Teachers receive nearly $700 a month, twice as much as they would make in a public school. And the imprint of Hamas is unmistakable. Tuition is waived for children of those killed fighting Israelis, including suicide bombers. These children of what the Palestinians call martyrs -- and the Israelis call terrorists -- are the teachers' darlings.

The school also makes a point of hiring former prisoners: Five employees are Hamas members who served time in Israeli jails, although only one teaches. Masleh said he does this as charity because the former prisoners can no longer get jobs at government schools.

Security chief Rajoub claimed that as evidence of the school's radicalism. But many Palestinian young men have at one time or another been jailed by Israel. Fighters of intifada idolized

Outside the principal's office hangs a wall-sized collage of martyr posters, pictures of youths killed while throwing rocks or shooting at Israeli soldiers, with gruesome details of death: "Mohammed Ibrahim, 15, hit by a bullet, head damaged, brain spilling out." The propaganda of the Palestinian uprising and resistance to Israel is widely visible, but the same is true in the public schools.

The intifada is jumbled in with everything else. This is illustrated by the items along the wall leading out to the yard: a poster of Tweety Bird, listing the rules for volleyball; an intifada poem for a girl who was shot in the head; a list of suggestions for "better concentration in study"; a mural by first-graders showing children throwing stones at Israeli bombers.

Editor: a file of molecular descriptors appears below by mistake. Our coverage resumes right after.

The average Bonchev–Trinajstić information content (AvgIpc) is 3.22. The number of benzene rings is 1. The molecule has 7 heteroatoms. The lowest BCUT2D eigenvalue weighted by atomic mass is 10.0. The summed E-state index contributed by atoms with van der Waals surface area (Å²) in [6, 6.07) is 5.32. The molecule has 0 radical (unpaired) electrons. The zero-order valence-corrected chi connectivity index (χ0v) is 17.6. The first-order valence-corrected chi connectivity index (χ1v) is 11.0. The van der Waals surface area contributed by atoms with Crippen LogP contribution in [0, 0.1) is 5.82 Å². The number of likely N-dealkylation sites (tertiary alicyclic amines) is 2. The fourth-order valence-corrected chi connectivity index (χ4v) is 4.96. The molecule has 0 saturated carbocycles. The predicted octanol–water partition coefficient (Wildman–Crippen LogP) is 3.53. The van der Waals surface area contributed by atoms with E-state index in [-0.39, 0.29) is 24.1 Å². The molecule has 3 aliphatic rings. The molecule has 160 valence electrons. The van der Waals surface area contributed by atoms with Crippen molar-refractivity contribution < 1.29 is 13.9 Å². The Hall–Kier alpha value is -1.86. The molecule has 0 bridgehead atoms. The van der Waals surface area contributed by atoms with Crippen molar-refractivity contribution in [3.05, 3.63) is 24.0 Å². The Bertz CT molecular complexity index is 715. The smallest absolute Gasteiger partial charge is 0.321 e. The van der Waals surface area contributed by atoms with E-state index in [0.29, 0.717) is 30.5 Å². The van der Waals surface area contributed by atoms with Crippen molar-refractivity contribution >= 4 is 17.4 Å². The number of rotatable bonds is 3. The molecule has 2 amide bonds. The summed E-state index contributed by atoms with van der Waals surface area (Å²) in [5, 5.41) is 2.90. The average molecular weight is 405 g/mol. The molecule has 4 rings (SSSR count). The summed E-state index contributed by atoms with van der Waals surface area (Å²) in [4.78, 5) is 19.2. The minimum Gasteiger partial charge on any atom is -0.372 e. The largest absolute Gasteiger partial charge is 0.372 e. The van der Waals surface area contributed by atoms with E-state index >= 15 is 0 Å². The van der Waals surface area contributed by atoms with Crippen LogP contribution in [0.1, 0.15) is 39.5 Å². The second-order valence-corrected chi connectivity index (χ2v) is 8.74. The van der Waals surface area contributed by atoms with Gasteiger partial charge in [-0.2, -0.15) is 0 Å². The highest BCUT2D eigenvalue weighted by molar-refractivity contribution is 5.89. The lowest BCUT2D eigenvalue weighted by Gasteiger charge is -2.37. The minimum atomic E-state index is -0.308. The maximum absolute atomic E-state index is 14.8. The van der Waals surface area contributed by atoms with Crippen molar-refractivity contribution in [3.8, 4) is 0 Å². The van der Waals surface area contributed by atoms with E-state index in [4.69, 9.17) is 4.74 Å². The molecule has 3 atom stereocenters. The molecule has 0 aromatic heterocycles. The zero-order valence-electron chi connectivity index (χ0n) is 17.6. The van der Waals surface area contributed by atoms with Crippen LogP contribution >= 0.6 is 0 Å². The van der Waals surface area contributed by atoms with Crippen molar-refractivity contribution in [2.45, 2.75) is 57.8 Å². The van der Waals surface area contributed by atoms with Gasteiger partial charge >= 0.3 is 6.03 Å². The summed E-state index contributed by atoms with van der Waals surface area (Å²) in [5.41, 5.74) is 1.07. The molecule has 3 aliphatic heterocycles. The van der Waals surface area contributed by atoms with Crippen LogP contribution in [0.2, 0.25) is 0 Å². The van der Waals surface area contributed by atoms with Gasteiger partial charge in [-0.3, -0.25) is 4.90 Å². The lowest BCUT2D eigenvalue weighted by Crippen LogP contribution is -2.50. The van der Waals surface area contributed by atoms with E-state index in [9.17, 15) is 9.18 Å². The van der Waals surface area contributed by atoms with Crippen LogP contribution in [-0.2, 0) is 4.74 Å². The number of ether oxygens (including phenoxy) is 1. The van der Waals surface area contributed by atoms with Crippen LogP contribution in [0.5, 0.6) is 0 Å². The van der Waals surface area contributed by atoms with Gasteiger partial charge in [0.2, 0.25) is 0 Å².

Such mixed messages present an impossible dilemma for Arafat. If he were to close the schools, hospitals and charities that Hamas provides in places where his government has failed to do so, Palestinians would lose those services. And the daily frustrations of life in Israel's Palestinian areas have radicalized many members of the Palestinian middle class. In their comfortable living room, eating sweets and watching cartoons, not one of the Yahyas expressed revulsion or even surprise at suicide bombings.

"When you put someone under pressure, you can't expect them to behave well," said Yahya, a professor of computer science. "Sometimes I think the only rational ones are the suicide bombers."

No dead end for this student

For people like the Yahyas, accustomed to traveling freely abroad, life in the West Bank has an element of the surreal. To avoid the hassle of checkpoints, they almost never stray more than a mile from their house. So the only two places they've been in the last two years are North Carolina and downtown Ramallah.

Adnan said he respects suicide bombers, but that's not the future he wants for son Mohamed, 16, who started his own online business and had a summer internship at Duke University's computer science lab.

"He shouldn't waste a college education on throwing stones at a tank," Adnan said. "He can serve his nation better by teaching computers."

Mohamed agreed: "It's a neat thing to give yourself for your homeland," he said about suicide bombers, but that's not for him. "That kind of thing is for public school kids. I want to go to MIT."